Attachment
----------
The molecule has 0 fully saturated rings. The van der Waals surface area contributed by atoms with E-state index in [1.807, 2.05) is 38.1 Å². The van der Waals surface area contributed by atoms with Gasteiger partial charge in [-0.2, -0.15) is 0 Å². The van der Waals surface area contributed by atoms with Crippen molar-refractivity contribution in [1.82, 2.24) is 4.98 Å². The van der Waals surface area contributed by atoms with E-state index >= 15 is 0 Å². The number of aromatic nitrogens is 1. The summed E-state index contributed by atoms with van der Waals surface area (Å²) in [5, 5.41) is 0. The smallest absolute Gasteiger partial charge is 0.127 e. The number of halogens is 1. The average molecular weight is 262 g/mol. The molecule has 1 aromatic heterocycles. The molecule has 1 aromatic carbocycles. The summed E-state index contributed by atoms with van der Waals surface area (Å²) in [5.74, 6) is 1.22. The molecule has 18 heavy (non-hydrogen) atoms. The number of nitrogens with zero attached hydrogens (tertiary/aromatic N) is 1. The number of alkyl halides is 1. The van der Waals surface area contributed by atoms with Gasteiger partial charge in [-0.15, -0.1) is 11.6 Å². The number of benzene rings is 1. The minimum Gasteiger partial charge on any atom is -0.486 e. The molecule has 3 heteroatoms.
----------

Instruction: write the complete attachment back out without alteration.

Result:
The molecule has 0 fully saturated rings. The van der Waals surface area contributed by atoms with E-state index in [1.807, 2.05) is 38.1 Å². The van der Waals surface area contributed by atoms with Gasteiger partial charge in [-0.2, -0.15) is 0 Å². The van der Waals surface area contributed by atoms with Crippen molar-refractivity contribution in [1.82, 2.24) is 4.98 Å². The van der Waals surface area contributed by atoms with E-state index >= 15 is 0 Å². The number of aromatic nitrogens is 1. The summed E-state index contributed by atoms with van der Waals surface area (Å²) in [5, 5.41) is 0. The smallest absolute Gasteiger partial charge is 0.127 e. The number of halogens is 1. The average molecular weight is 262 g/mol. The molecule has 1 aromatic heterocycles. The molecule has 1 aromatic carbocycles. The summed E-state index contributed by atoms with van der Waals surface area (Å²) in [5.74, 6) is 1.22. The molecule has 18 heavy (non-hydrogen) atoms. The number of nitrogens with zero attached hydrogens (tertiary/aromatic N) is 1. The number of alkyl halides is 1. The van der Waals surface area contributed by atoms with Gasteiger partial charge in [-0.15, -0.1) is 11.6 Å². The number of benzene rings is 1. The minimum Gasteiger partial charge on any atom is -0.486 e. The molecule has 3 heteroatoms.